Ginna earned M.Ed. degrees in Curriculum and Development and Mental Health Counseling, followed by a Ph.D. in English. She has over 30 years of teaching experience.
Gary Paulsen's Nightjohn, published in 1993, gives middle grade and high school students a realistic depiction of the worst of Southern slave-owners during the time just before the Civil War in America. Students should be cautioned that the inhuman and cruel treatment of African people captured or born into slavery is gruesome and detailed. Yet, with this said, the story of Sarny and her drive to learn is an important one, with an important message for contemporary youth who have trouble imagining how these things really happened in our country and elsewhere.
The title character is Nightjohn, who's a slave who managed to escape to the North and freedom but returned to the South to teach reading and writing to slaves. Because of this ambition and the activity of teaching slaves, Nightjohn has been beaten and tortured. When he arrives at the Waller plantation, he is naked and chained. Waller has ''run'' him: making the man run to keep up with Waller's horse for ten miles. He is then immediately sent to work in the fields, still unclothed.
His name comes from the fact that he must teach at night, in the dark, because educating slaves is forbidden. But this brave man is determined to bring letters and words, leading to knowledge and freedom, to any of the slaves who want it badly enough to risk punishment.
Sarny is the narrator of the story. She is twelve at the time Nightjohn is bought by Waller; she knows this by the notches on a stick Mammy keeps for all the children. Sarny knows no letters or numbers, but is quite sharp and has a good memory. Soon she starts learning letters from Nightjohn and eventually goes to a secret school he holds at night off the plantation property.
The slave owner, Waller, is a key character because he inflicts so much hardship and punishment on the people working his plantation. Paulsen tells of outrageous incidents, such as allowing dogs to rip the flesh from runaway slaves after the dogs are used to hunt them down. The people living on his plantation are treated like animals, eating from a trough and being forbidden to pray or to learn. They have one bolt of coarse cloth from which Mammy stitches the most basic clothing for all the slaves on the property.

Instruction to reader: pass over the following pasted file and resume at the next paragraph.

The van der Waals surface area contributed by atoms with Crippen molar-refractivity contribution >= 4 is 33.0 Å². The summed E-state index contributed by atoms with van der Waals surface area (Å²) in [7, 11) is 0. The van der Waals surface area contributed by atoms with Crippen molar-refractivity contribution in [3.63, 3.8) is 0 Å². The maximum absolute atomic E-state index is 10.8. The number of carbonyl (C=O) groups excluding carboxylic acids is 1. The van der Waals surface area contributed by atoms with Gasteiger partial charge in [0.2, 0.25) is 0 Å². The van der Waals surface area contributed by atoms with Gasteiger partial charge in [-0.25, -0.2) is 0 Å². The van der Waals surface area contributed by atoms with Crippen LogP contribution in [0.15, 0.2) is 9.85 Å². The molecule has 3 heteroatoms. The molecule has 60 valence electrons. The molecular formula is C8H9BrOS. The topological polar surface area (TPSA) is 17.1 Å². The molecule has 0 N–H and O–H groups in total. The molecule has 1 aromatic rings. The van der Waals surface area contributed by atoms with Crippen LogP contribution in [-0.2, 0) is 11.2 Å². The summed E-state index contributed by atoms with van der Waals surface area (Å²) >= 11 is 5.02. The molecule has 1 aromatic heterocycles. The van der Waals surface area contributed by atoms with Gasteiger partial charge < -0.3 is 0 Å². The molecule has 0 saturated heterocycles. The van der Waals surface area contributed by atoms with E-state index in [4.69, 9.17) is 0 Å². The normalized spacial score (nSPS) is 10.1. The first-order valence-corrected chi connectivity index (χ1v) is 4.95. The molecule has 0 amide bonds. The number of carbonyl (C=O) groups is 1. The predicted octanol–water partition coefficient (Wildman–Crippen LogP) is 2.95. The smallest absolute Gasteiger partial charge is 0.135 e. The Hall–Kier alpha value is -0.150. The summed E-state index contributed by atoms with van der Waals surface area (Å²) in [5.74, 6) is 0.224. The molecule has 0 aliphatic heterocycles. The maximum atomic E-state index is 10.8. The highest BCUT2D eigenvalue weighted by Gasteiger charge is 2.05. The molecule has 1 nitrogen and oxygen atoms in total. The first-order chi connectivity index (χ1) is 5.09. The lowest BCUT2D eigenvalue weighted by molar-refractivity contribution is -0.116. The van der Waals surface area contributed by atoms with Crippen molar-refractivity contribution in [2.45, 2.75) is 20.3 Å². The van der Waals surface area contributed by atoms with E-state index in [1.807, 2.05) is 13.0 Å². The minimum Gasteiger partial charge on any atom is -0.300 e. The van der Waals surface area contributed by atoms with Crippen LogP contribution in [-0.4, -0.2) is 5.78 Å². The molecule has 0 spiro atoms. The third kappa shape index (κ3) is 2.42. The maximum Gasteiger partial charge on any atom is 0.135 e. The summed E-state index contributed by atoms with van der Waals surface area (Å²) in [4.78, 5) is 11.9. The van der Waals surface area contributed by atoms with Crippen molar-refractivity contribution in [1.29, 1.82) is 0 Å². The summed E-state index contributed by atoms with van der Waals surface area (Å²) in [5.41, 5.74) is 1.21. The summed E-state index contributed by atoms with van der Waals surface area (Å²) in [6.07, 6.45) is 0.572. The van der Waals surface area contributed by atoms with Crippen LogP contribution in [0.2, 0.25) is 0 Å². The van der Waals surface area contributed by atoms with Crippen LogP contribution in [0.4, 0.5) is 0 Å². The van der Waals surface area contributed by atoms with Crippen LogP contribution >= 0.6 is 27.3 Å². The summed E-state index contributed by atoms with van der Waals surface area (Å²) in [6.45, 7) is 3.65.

Mammy is the rock of strength for all the slaves, and takes care of their needs as best she can. Sarny has never known any mother but Mammy. After she takes a beating from Waller because of Sarny's writing, Nightjohn comes to respect the core of love and hope in Mammy.
Nightjohn: Plot Summary
The book begins with an introduction to Sarny and her life on the plantation. We learn that the mother who gave birth to her was sold away when Sarny was four, and she has no memory of her. We also learn that Sarny is sharp and observant.
When Nightjohn comes to the plantation, he begins to teach Sarny at night, at first for a trade of some tobacco. She is a good student and learns quickly, beginning to put letters together to make words. As it says in the text: ''Sarny and John meet in the middle of the night, when the rest of the slaves are asleep. John traces letters into the dirt teaching Sarny what they look and sound like.''
Tragically, she is so excited with her first word, BAG, that she writes it everywhere in the dirt, forgetting to watch for Waller. He catches her and beats Mammy instead of Sarny. Now Sarny really feels the gravity of what she is doing.
But she still wants desperately to learn, especially when she goes to Nightjohn's makeshift school and looks at the words and pictures in a catalog. These are things she, and all the people who are not free, want to know about and work for.
You may be shocked to read in this book about the complete control that slave owners had over their workers. The slaves were bought and sold like cattle and were often believed to have very little emotions or desires, like animals. And the cruelty involved in the physical overwork and harsh punishment seems unbelievable to us today. But it is important to know about this shameful piece of American history and the people who suffered through it.
Nightjohn sums up the urgency for the enslaved people to learn when he says, ''They have to read and write. We all have to read and write so we can write about this—what they doing to us. It has to be written.''
Gary Paulsen's engaging book Nightjohn tells the story of Sarny, who lives as a slave on the Waller plantation, with the slave owner, Waller, being a key character because he inflicts so much hardship and punishment on the people working his plantation. Sarny learns to read and write from a brave man named Nightjohn, who returned to the South after escaping to freedom in order to teach slaves. Sarny's Mammy is the caretaker of everyone in the slave quarters, and finally, understands Sarny's drive to learn. Though the story may be painful to read, it accurately depicts a troubled time in American history.
To unlock this lesson you must be a Study.com Member.
Create your account
Register to view this lesson
Unlock Your Education
See for yourself why 30 million people use Study.com
Become a Study.com member and start learning now.Become a Member
Already a member? Log InBack